What You Need to Know About Engine Misfires

Engine misfires can be a mysterious, frustrating problem—and information around them often makes them sound worse than they are. The symptoms vary by vehicle but are usually described as a stumble or brief hesitation in power delivery. An engine misfire can be temporary or continuous and will sometimes generate a check-engine code. But don’t be alarmed. Though it seems like an expensive fix, it usually doesn’t have to be. Read on as we demystify misfires.

Vehicle engine bay

What is a Misfire?

First, let’s examine what causes a misfire. You already know an engine needs three components to fire the cylinder: fuel to ignite, oxygen to burn that fuel, and a spark to ignite the mix. Take away any of those elements, and the cylinder will not produce the expected bang. That sounds like an easy enough diagnosis, but other cylinder misfire causes are due to incorrect ignition timing, vacuum leaks, or valve spring wear.

If your engine is misfiring, it’s best to find the problem and fix it as soon as possible. Misfires reduce gas mileage and increase emissions, which can cause you to fail an emissions test. More seriously, cylinder misfires can cause damage to other engine parts, like the oxygen sensors or catalytic converter. Let’s look at what to do when diagnosing this issue.

When It’s the Spark

Ignition parts that control spark to an engine are primarily wear parts that are designed to provide maximum performance for their service life, then be replaced as needed. As these parts wear or corrode, they will gradually increase impedance to the point that little or no electricity makes it to the spark plug to ignite. Since this happens over time, you may initially have small intermittent misfires you don’t even notice that gradually get worse over time. This is a big clue that your misfire is caused in the ignition system, so start there. Fortunately, most of these items are affordable and easy to quickly replace.

Spark plugs are cheap and easily swapped in just a few minutes. Ignition wires that are old can show signs of wear and are simple to replace as well. Older vehicles with a traditional distributor might just need a new cap and rotor. The coil packs on modern vehicles are less affordable but are still easily serviced.

When It’s the Fuel

After the ignition system is checked out, move on to the fuel system. Parts here typically last longer but still wear out. Perhaps just the fuel filter is clogged, or the fuel injectors are dirty. If those are good, the fuel pump or the mass airflow sensor may be starting to fail.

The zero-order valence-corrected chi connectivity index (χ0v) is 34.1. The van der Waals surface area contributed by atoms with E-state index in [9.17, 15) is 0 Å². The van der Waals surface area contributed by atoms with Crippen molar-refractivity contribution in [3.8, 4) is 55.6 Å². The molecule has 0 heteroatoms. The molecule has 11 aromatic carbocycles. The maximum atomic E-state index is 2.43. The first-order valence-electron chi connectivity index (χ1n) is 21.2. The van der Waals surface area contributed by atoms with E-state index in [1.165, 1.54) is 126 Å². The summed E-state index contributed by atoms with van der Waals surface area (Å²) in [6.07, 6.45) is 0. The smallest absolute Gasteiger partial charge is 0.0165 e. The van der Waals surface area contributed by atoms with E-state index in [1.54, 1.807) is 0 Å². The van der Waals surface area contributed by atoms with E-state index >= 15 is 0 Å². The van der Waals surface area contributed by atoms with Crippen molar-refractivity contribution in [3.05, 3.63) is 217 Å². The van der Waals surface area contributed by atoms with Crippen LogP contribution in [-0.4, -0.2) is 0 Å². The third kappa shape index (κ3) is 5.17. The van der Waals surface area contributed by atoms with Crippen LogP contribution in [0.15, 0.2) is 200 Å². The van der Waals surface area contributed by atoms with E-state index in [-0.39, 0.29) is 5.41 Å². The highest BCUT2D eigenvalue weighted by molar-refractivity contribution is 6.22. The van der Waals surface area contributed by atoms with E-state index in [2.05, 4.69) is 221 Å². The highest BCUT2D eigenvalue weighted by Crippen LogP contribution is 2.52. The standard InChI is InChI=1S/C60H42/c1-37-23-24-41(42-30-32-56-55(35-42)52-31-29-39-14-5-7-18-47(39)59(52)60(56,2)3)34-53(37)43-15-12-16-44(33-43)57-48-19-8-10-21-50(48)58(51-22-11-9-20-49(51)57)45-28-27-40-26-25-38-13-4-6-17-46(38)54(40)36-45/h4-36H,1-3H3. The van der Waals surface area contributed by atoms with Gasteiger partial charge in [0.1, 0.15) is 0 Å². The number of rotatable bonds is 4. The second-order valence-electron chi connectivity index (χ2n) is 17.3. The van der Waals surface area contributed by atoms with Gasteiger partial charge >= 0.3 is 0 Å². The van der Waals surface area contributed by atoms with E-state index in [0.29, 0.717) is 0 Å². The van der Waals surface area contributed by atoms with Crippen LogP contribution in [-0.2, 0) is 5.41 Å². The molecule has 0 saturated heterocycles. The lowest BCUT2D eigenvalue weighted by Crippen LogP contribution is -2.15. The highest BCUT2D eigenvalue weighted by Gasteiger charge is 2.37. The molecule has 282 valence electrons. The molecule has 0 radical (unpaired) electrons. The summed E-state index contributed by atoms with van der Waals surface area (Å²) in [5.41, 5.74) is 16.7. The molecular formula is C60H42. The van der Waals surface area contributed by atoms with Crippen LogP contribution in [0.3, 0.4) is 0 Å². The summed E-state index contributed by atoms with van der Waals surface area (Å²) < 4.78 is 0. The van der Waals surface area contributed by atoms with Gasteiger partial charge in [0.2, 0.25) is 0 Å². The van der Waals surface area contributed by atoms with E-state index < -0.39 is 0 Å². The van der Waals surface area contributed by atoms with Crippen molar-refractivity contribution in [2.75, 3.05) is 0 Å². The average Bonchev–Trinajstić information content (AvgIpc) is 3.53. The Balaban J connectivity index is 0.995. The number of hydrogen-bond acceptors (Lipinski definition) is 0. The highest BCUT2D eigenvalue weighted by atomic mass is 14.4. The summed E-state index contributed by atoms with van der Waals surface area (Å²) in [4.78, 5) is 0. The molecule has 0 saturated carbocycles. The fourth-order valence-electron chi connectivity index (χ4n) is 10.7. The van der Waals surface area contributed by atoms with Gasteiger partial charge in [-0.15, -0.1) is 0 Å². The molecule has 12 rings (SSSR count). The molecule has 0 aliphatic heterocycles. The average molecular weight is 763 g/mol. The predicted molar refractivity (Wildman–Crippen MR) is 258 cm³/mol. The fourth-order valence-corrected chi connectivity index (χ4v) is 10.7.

The EGR valve might be sticking with age, letting exhaust dump into the intake manifold. Emissions systems are precisely designed, and spent exhaust in the wrong part of the ignition cycle will cause issues. Or maybe you are lucky and just filled up with a tank of bad gas.

Fuel-system misfire symptoms will suddenly appear and are often more noticeable at idle than at highway speed. If your engine is chugging at a stoplight but smooth at speed, take a hard look at the fuel system.

When It’s Mechanical

Engine misfires can also be a little more complicated. Check the vacuum lines connected to the intake manifold. Look for cracks and replace lines if you find any problems. Also check the condition of intake manifold gaskets, especially around the throttle body. Take a timing light under the hood to make sure the timing belt or chain has not slipped or jumped. Finally, pop off a valve cover and have a close look at the valve train for any obvious damage.

Unlike fuel misfire symptoms, mechanical misfire symptoms will not go away with higher engine speeds, and often get worse. The misfire can be serious enough to cause noticeable vibration in the cabin, or even backfires. By this point, your engine’s PCM should show a code.

About That Check Engine Light

If you have a “Check Engine” light, your car’s computer is storing information about what problem was detected. The great thing about diagnostic codes is that they can be very specific, even often narrowing down which cylinder is misfiring. That’s less time spent hunting down the problem, so it makes sense to use a code reader to get to the root of the problem.

Have you ever solved a misfire problem? Tell us your solution and advice in the comments below!

Top 5 Car Engines Shared Between Models

Our man Gearhead talks through his top interchange engines.

If there’s one thing that’s guaranteed to light an enthusiast’s hair on fire, it’s a purpose-built engine that doesn’t appear in any other car.

Car guys like me will geek out for hours about the Porsche Carrera GT’s 5.7-liter V10, for example, or any number of air-cooled Porsche 911 engines. Lamborghini’s distinguished line of V12s also comes to mind. If you know cars, you’re no doubt thinking of other candidates, too.

But there’s a flip side to that coin. Just because an engine is shared between multiple models doesn’t mean it’s a dud. In fact, some of the greatest engines ever have enjoyed multiple applications, because if something’s that great, why not spread the love around?